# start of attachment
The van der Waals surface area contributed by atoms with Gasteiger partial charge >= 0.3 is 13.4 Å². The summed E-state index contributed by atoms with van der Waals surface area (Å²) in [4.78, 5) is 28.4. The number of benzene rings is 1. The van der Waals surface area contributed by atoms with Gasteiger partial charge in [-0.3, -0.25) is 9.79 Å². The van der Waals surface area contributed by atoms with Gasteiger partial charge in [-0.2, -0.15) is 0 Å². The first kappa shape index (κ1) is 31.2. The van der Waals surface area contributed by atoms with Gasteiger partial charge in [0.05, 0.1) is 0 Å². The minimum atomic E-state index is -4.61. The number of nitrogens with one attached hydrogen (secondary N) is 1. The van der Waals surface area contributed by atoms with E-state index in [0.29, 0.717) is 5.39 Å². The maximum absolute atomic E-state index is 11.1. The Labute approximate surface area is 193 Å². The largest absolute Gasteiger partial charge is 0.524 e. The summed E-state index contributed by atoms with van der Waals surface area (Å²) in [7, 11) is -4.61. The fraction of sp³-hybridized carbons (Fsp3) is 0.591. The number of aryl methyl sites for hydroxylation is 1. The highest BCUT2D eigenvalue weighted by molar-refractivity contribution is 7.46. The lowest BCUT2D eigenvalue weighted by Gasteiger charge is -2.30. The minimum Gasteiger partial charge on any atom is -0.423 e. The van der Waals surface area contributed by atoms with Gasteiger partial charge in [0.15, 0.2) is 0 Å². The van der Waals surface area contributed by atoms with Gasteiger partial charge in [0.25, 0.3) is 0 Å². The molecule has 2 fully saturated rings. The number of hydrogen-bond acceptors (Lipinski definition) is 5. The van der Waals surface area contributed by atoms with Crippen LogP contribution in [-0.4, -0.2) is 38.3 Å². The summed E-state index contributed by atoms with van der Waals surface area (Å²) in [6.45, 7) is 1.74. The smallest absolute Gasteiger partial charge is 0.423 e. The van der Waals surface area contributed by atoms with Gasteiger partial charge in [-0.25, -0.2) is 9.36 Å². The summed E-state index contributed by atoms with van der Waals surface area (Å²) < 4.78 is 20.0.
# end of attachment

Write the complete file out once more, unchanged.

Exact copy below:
The van der Waals surface area contributed by atoms with Gasteiger partial charge >= 0.3 is 13.4 Å². The summed E-state index contributed by atoms with van der Waals surface area (Å²) in [4.78, 5) is 28.4. The number of benzene rings is 1. The van der Waals surface area contributed by atoms with Gasteiger partial charge in [-0.3, -0.25) is 9.79 Å². The van der Waals surface area contributed by atoms with Gasteiger partial charge in [-0.2, -0.15) is 0 Å². The first kappa shape index (κ1) is 31.2. The van der Waals surface area contributed by atoms with Gasteiger partial charge in [0.05, 0.1) is 0 Å². The minimum atomic E-state index is -4.61. The number of nitrogens with one attached hydrogen (secondary N) is 1. The van der Waals surface area contributed by atoms with E-state index in [0.29, 0.717) is 5.39 Å². The maximum absolute atomic E-state index is 11.1. The Labute approximate surface area is 193 Å². The largest absolute Gasteiger partial charge is 0.524 e. The summed E-state index contributed by atoms with van der Waals surface area (Å²) in [7, 11) is -4.61. The fraction of sp³-hybridized carbons (Fsp3) is 0.591. The number of aryl methyl sites for hydroxylation is 1. The highest BCUT2D eigenvalue weighted by molar-refractivity contribution is 7.46. The lowest BCUT2D eigenvalue weighted by Gasteiger charge is -2.30. The minimum Gasteiger partial charge on any atom is -0.423 e. The van der Waals surface area contributed by atoms with Gasteiger partial charge in [0.15, 0.2) is 0 Å². The van der Waals surface area contributed by atoms with Gasteiger partial charge in [0.25, 0.3) is 0 Å². The molecule has 2 fully saturated rings. The number of hydrogen-bond acceptors (Lipinski definition) is 5. The van der Waals surface area contributed by atoms with Crippen LogP contribution in [-0.4, -0.2) is 38.3 Å². The summed E-state index contributed by atoms with van der Waals surface area (Å²) in [6.45, 7) is 1.74. The smallest absolute Gasteiger partial charge is 0.423 e. The van der Waals surface area contributed by atoms with Gasteiger partial charge in [-0.25, -0.2) is 9.36 Å². The summed E-state index contributed by atoms with van der Waals surface area (Å²) < 4.78 is 20.0.